MG TC: Classic

By: John Wright

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Classic: MG TC Classic: MG TC Classic: MG TC
Classic: MG TC Classic: MG TC Classic: MG TC
Classic: MG TC Classic: MG TC Classic: MG TC
Classic: MG TC Classic: MG TC Classic: MG TC
Classic: MG TC Classic: MG TC Classic: MG TC

The spindly TC was more fun than fast, and sold better in the US...

MG TC: Classic
Classic: MG TC

From Unique Cars issue 342, October 2012

MG TC

I Think it was sometime in 1963 that I was in bed ill savouring a Wheels special called ‘World’s Fastest Sports Cars’. There was a great yarn which depicted a lumbering American sedan being overtaken by a tiny British sports car, circa 1948. The latter was an MG TC. It seems that a few US servicemen took the cars back to the US and demand grew. This was not among the World’s Fastest Sports Cars but behaved as if it was.

More than any other car, the 1250cc MG helped to change the way American enthusiasts thought about motoring. American writer Warren Weith summed it up well, saying:

"It was a way of life. A wildly different car that you jazzed around in on weekdays and raced on weekends… A moving spot of colour on a still-drab post-war landscape." Perhaps this was the true genesis of the Chevrolet Corvette?

MGs had never previously been sold in huge numbers. Only 3003 TAs were sold from mid-1936 to late 1939, but 10,000 TCs found homes, most of them outside impoverished Britain.

It was the success of the TC in the US that dictated the changes for the TD: independent front suspension, tough steel wheels instead of expensive wires and bumper bars as already fitted to US-delivered TCs.

With its rack-and-pinion steering, the plainer looking TD offered a superior driving experience. Strangely, many TC owners derided the TD, as the MGB was later derided (for its creature comforts and, God help us, those wind-up windows!).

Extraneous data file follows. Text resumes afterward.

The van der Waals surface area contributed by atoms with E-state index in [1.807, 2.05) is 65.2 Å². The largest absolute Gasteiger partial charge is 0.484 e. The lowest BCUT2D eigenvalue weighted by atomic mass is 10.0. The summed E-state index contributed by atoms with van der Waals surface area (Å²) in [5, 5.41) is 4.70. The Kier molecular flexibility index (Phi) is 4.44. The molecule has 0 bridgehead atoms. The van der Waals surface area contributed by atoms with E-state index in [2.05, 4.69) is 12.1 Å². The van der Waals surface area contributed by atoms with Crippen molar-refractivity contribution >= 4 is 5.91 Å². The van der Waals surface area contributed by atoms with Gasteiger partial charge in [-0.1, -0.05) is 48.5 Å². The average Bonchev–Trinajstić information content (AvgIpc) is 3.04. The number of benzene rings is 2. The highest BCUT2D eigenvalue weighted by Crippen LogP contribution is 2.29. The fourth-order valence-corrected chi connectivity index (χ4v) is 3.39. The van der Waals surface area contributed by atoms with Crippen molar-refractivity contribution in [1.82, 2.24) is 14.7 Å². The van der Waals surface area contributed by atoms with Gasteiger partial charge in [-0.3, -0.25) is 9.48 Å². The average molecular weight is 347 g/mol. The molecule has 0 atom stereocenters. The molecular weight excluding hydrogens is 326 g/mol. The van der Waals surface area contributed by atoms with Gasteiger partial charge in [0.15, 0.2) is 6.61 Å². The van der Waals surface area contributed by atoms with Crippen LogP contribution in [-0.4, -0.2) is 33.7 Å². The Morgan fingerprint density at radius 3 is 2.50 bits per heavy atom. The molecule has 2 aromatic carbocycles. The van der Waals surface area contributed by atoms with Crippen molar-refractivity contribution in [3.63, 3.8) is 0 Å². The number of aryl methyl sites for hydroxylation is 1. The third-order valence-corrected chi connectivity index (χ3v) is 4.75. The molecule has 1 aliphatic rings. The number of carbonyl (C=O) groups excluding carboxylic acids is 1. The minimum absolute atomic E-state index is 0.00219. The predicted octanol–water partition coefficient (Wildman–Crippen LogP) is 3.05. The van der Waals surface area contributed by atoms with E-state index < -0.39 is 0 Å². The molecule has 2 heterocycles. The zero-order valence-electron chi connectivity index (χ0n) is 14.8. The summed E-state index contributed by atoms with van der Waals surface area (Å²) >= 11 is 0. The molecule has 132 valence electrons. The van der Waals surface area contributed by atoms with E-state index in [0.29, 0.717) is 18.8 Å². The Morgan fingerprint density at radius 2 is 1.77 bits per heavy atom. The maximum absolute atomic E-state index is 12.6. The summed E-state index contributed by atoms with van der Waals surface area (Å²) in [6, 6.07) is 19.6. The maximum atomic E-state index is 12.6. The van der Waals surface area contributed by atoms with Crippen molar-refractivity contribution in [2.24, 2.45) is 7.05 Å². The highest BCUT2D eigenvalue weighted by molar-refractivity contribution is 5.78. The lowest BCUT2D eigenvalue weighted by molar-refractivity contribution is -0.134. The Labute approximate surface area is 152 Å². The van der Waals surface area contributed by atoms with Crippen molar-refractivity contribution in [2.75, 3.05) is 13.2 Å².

The TC was a cobbled up TB with four inches of extra width. It was officially introduced in October 1945. Purists with memories of the KN Magnette – with its 1271cc six-cylinder overhead-camshaft engine – doubtless disapproved because the TC was distinctly low-tech by comparison.

But there could be no questioning the mass appeal of the essentially pre-war TC in the gloomy aftermath where petrol was rationed and had an octane rating of little more than six. One British customer incurred his future parents-in-laws’ disapproval by taking his girlfriend for wind-in-the hair rides. His name was Prince Phillip of Greece and Denmark.

Hard to believe, but the true top speed of the TC was little more than 120km/h. Its acceleration from zero to 60mph (97km/h) was about two seconds slower than the Holden 48-215 (FX).

But people just fell in love with its looks and the simple fun it delivered so mightily. Here was the true predecessor of the Mazda MX-5/Miata. The saying ‘it’s not what you do but how you do it’ could almost have been invented for the TC, but suits the TD even better.



*****

 

More reviews:

> Classic: MG TF

> Past blast: 1933 MG K3 Magnette recreation

> Buyer's guide: MG Midget (1961 - 79)


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